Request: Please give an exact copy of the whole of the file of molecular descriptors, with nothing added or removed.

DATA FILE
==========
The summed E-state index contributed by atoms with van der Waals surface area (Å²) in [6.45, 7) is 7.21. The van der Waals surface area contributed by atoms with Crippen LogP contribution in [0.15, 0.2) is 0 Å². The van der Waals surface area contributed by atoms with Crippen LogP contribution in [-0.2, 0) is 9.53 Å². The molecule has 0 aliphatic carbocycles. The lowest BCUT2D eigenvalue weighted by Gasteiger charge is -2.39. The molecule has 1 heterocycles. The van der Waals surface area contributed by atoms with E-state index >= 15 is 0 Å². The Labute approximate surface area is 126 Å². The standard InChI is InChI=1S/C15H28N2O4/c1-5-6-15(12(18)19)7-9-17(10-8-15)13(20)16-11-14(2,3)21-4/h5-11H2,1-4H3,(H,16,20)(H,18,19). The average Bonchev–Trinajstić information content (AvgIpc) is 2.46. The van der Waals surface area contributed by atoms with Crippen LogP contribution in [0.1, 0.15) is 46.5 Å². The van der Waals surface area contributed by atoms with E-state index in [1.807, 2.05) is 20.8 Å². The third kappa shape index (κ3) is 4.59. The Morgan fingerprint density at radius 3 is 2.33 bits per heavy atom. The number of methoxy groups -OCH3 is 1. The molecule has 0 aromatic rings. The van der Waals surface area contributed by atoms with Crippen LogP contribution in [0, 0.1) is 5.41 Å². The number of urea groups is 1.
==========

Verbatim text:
The summed E-state index contributed by atoms with van der Waals surface area (Å²) in [6.45, 7) is 7.21. The van der Waals surface area contributed by atoms with Crippen LogP contribution in [0.15, 0.2) is 0 Å². The van der Waals surface area contributed by atoms with Crippen LogP contribution in [-0.2, 0) is 9.53 Å². The molecule has 0 aliphatic carbocycles. The lowest BCUT2D eigenvalue weighted by Gasteiger charge is -2.39. The molecule has 1 heterocycles. The van der Waals surface area contributed by atoms with E-state index >= 15 is 0 Å². The Labute approximate surface area is 126 Å². The standard InChI is InChI=1S/C15H28N2O4/c1-5-6-15(12(18)19)7-9-17(10-8-15)13(20)16-11-14(2,3)21-4/h5-11H2,1-4H3,(H,16,20)(H,18,19). The average Bonchev–Trinajstić information content (AvgIpc) is 2.46. The van der Waals surface area contributed by atoms with Crippen LogP contribution in [0.1, 0.15) is 46.5 Å². The van der Waals surface area contributed by atoms with E-state index in [1.807, 2.05) is 20.8 Å². The third kappa shape index (κ3) is 4.59. The Morgan fingerprint density at radius 3 is 2.33 bits per heavy atom. The number of methoxy groups -OCH3 is 1. The molecule has 0 aromatic rings. The van der Waals surface area contributed by atoms with Crippen LogP contribution in [0, 0.1) is 5.41 Å². The number of urea groups is 1.